Do you remember Barbara Dell Carter?
She’s the second grade classroom teacher at John Cotten Tayloe Elementary School in “little” Washington, who I visited late last summer while she dutifully prepared her classroom for the first day of school.
As she straightened up her books (many of which she procured through her own means), Carter told me of her fears of facing yet another year without a dedicated teacher assistant (TA), not to mention how to cope with a state budget that dealt significant cuts to other areas of the classroom.
She is worried. Not the back-to-school jitters kind of worried; she has deep-seated concerns about the challenges she will face this year as educators grapple with a public school budget that spends $500 million less than what was spent in 2008.
Five years ago, the teacher assistant who is now sitting in Carter’s classroom preparing instructional materials would typically spend the entire day, every day, with Carter during the school year. That teacher assistant would help her manage 21 or 22 seven-year-old children who need to go to the bathroom, get fed, learn a lesson at a slightly slower or faster pace, or go to the nurse’s office, among many other possible situations, all throughout the day.
Now, that teacher assistant will be shared among four or five other classrooms. So maybe Carter will have a colleague help her manage her classroom for just an hour each day.
Working in rural Beaufort County, Carter also helped me understand that she must educate a student population that had an awful lot of needs.
“Often when children come to my classroom, they are hungry. They need to be fed before they can think about reading comprehension,” she explains. “And I don’t know how many children come to school who are sleeping three or four to a bed. And maybe one sibling wets the bed. So they come to school hungry, tired, and wearing yesterday’s clothes, sometimes soaked with urine.”
“As teachers, we feel that we need to fix all our students’ problems so they can get down to learning. Their intrinsic needs must be met first,” said Carter.
Every teacher, Carter speculates, at John Cotten Tayloe has bought clothing for students at one time or another, or taken a child to get cleaned up and fed so they can learn. They dig into their own pockets and rely on the support of the PTA and the church to help them.
In this context, Carter wondered how she would ensure her students would accomplish the learning gains they need to make with an hour or less each day of extra help.
A classroom of 21 students is not terribly large, explained Carter, but without support it will be difficult. “And now that they have lifted the cap on classroom sizes, what will we do? We can keep adding desks, but that’s not good for our students,” said Carter.
Many of Carter’s students have Individual Education Plans, or IEPs. These are state-mandated learning plans that are intended for children with disabilities or special learning needs. Teachers must provide specialized instruction and assessments for children with IEPs to help them achieve specified learning goals.
When you have increased class sizes and fewer educators in the classroom, it will be much more difficult to identify early on which children have special needs and need special accommodations.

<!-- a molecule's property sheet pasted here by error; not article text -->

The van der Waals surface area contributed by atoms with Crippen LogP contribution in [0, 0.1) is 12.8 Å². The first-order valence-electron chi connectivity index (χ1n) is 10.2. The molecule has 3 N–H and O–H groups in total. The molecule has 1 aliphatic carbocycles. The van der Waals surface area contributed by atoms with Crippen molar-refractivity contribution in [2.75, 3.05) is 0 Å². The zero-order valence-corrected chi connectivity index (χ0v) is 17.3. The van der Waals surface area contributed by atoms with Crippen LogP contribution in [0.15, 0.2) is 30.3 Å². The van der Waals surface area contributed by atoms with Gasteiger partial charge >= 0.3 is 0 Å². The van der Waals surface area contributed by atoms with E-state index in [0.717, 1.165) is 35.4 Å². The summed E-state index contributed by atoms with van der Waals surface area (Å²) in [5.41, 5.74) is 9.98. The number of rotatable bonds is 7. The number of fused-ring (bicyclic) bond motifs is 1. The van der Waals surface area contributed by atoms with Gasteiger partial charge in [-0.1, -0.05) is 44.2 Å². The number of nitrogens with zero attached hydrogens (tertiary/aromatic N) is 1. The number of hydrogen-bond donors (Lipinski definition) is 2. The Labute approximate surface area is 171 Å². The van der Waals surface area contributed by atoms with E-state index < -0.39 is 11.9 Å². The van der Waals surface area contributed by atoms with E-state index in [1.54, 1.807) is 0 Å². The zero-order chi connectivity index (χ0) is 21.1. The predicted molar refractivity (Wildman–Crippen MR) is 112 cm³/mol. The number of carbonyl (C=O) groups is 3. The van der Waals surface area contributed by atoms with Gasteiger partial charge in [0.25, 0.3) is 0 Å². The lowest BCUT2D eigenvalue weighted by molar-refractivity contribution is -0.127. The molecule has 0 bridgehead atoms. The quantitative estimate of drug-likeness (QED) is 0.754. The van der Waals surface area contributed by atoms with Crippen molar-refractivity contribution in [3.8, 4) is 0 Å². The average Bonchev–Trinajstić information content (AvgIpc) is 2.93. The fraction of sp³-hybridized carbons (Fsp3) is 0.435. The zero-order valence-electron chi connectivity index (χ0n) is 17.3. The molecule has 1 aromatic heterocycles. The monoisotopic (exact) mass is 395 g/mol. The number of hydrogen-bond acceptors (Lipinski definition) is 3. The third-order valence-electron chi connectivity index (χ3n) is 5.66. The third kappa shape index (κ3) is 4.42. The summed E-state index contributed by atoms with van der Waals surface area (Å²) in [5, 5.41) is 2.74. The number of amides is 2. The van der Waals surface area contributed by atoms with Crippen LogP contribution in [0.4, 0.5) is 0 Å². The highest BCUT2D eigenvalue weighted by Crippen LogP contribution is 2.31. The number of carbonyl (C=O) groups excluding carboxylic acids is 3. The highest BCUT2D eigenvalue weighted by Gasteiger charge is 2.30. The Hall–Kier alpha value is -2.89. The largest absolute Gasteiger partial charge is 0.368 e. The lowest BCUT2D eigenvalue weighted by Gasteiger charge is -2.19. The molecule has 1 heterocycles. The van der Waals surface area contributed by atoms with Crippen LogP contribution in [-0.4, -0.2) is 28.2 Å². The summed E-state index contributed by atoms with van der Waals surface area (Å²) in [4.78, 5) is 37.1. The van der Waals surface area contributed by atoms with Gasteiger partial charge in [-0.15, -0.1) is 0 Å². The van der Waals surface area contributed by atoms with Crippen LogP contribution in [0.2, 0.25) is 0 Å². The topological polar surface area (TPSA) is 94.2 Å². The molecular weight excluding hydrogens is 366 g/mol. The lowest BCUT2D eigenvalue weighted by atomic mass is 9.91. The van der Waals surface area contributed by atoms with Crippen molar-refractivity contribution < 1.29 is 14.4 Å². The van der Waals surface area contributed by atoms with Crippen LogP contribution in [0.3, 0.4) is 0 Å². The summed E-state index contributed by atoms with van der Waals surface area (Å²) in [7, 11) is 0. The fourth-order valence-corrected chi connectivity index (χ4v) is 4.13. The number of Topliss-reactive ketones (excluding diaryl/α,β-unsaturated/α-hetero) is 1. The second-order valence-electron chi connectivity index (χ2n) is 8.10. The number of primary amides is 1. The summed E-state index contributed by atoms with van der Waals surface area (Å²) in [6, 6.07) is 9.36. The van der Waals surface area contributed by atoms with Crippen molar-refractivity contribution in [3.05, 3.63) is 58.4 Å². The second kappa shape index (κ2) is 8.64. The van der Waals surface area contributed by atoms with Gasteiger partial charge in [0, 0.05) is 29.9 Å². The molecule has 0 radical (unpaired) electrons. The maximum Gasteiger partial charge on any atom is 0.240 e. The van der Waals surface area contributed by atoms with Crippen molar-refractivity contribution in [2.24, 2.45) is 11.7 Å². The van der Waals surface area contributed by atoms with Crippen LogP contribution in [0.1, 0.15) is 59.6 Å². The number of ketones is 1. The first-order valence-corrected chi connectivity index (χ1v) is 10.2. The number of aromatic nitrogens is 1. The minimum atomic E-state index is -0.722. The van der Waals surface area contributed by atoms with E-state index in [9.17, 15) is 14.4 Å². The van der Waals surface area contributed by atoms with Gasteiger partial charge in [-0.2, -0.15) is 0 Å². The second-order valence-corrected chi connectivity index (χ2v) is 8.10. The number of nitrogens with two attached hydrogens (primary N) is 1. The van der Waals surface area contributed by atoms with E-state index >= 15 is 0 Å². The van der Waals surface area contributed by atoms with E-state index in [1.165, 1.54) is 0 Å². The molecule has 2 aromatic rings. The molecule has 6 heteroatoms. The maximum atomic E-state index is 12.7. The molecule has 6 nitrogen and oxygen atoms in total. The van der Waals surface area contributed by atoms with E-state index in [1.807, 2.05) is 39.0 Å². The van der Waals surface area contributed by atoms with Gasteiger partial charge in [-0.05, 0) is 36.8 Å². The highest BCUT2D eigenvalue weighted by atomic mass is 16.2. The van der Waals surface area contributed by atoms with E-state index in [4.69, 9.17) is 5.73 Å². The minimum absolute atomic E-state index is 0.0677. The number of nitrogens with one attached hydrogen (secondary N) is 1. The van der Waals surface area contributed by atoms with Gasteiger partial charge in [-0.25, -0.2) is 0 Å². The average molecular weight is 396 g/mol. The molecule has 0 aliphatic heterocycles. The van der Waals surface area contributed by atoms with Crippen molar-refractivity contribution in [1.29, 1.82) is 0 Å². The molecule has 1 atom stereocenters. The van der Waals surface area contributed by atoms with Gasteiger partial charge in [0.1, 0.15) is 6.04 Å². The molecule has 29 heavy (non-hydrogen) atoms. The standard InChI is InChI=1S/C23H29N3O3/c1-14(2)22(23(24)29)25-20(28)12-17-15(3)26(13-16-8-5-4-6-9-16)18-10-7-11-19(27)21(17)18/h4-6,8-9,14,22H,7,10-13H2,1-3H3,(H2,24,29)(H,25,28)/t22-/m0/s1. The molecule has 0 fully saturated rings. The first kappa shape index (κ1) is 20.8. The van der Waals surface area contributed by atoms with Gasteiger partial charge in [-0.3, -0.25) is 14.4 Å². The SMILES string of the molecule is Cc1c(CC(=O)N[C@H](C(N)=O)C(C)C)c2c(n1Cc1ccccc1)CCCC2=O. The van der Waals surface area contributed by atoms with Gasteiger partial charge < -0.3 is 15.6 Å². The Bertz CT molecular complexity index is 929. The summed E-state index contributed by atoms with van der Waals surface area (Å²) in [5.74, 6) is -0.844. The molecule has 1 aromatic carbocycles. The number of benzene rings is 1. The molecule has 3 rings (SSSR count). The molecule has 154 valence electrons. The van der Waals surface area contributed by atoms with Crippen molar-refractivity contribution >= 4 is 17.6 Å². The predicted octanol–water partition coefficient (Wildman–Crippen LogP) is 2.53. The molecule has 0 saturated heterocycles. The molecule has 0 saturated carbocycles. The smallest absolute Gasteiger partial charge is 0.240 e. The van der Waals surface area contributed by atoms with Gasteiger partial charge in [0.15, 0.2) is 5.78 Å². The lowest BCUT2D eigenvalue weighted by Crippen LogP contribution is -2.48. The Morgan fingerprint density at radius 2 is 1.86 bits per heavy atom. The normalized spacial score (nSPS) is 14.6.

“When the General Assembly looks at education, they look at numbers, not individual children. But there are so many other issues to consider,” said Carter.
That was last year, when the budget slashed funding for 3,800 TAs and 5,200 teaching jobs across the state.
And now, lawmakers are fighting over a budget that may give teachers a much-needed and deserved pay raise, but possibly at the expense of even more teacher assistants.
The Senate has proposed eliminating the jobs of half of the state’s teacher assistants, or those who are second and third grade TAs. But the reality is that many school districts, especially the poorer ones, have been operating without those TAs for years.
Teacher assistant positions, however, have not been filled by Carson, [John Cotten Tayloe’s principal] as people have retired or moved on.
“We had to make a decision three years ago – when a teacher assistant left or retired, we would just have to adjust without that position. And over the past three years, we’ve lost ten teacher assistants, either through attrition or transfer. No one has lost their job—some folks we transferred to another local elementary school,” said Carson.
John Cotten Tayloe has 29 homerooms, and five or so years ago, each of those homerooms would have had a teacher assistant.
But the state has been systematically pulling back funding for teacher assistants over the past several years. For this 2013-15 biennial budget, $120 million has been cut out of the state appropriation for teacher assistants, which amounts to a loss of nearly 4,000 teacher assistant positions statewide.
The cumulative effect these cuts have had on the classroom is clear. This year the school will have just eight teacher assistants to be shared by 29 classrooms.
This comes at a particularly difficult time, explained Carson, because educational trends are heading in a direction that would actually demand more personnel in the classroom.
So if the Senate wins out and TA funding is dramatically reduced, John Cotten Tayloe Elementary could end up with few to no TAs in their classrooms.
They’d also potentially have to deal with even more classroom cuts. The House budget slashes $293 million in public school funding from the budget adopted in 2013 and shifts lottery revenues to make up some of the difference, but not all of it. The Senate wants to cut $436 million in education funding.
Barbara Dell Carter had some parting words for me as I left her classroom last year.
“I am a taxpayer. I know no one likes to see their taxes increase, but if that money goes toward producing a generation of more productive citizens, then I don’t know what better investment there is that I can make.”